Spring Herb: Ramps, powerful blood-cleanser

On my fb wall:
Will Bason
Went back into the woods and harvested a few ramps. It would normally be about the start of the season for them, but instead is near the end. Very early year, though we had a couple of good frosts the last couple of nights. Ramps do not mind it. They are kin to garlic, leeks and onions, the allium family and that is certainly quite noticeable in the taste and smell. We have some good size patches here and have successfully moved them around to make more.
Here is the wikipedia article
“Allium tricoccum – known as the ramp,[1] spring onion, ramson, wild leek,[1] wood leek,[1] and wild garlic – is an early spring vegetable, a perennial wild onion with a strong garlic-like odor and a pronounced onion flavor.[2] Ramps are found across North America, from the U.S. state of South Carolina to Canada. They are popular in the cuisines of the rural upland South and in the Canadian province of Quebec. Ramps also have a growing popularity in upscale restaurants throughout North America.”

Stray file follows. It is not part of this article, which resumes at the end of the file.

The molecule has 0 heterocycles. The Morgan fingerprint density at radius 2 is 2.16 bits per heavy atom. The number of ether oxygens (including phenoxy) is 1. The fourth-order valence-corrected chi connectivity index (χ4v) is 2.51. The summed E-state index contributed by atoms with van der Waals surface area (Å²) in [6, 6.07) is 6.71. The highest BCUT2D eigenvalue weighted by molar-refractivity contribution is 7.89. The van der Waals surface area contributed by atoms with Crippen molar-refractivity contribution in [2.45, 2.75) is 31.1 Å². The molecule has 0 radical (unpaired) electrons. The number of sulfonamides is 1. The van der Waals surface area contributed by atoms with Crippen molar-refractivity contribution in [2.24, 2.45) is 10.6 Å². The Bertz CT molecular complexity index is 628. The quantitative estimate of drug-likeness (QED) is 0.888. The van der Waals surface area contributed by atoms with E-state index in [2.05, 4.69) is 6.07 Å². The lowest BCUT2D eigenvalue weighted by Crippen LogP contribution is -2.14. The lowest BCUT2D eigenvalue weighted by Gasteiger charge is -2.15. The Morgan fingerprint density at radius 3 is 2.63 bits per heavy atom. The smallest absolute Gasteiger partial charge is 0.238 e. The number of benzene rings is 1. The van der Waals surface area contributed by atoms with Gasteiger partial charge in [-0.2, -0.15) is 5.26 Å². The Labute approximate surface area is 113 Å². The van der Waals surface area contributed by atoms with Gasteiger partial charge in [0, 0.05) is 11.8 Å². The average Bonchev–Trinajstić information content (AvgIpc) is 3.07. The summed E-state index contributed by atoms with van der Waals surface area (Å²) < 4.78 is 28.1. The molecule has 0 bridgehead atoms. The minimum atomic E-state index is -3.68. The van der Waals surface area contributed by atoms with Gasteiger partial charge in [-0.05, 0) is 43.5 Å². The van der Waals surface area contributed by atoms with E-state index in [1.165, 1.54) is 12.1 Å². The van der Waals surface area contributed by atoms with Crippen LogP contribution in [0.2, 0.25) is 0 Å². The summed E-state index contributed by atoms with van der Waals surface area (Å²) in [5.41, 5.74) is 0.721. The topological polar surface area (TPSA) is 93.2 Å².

Here is a site that gives information on them and on the dozens of ramp festivals held throughout the Appalachians in the spring;

Here is a site with good pictures and harvesting, growing and cooking information;

Here is cultivation information from NC State University;
“Choose a well-drained site with rich, moist soil high in organic matter. Soil moisture appears to be an important environmental variable influencing seed germination, seedling emergence rate, survival, and growth rate of the plant. Thus, adequate moisture must be maintained throughout all seasons, not just the active growing season. Keep in mind that the growth period for ramps is limited to only a few weeks in the spring, during which time the plant is dependent on having adequate light, moisture, and nutrients for survival.”


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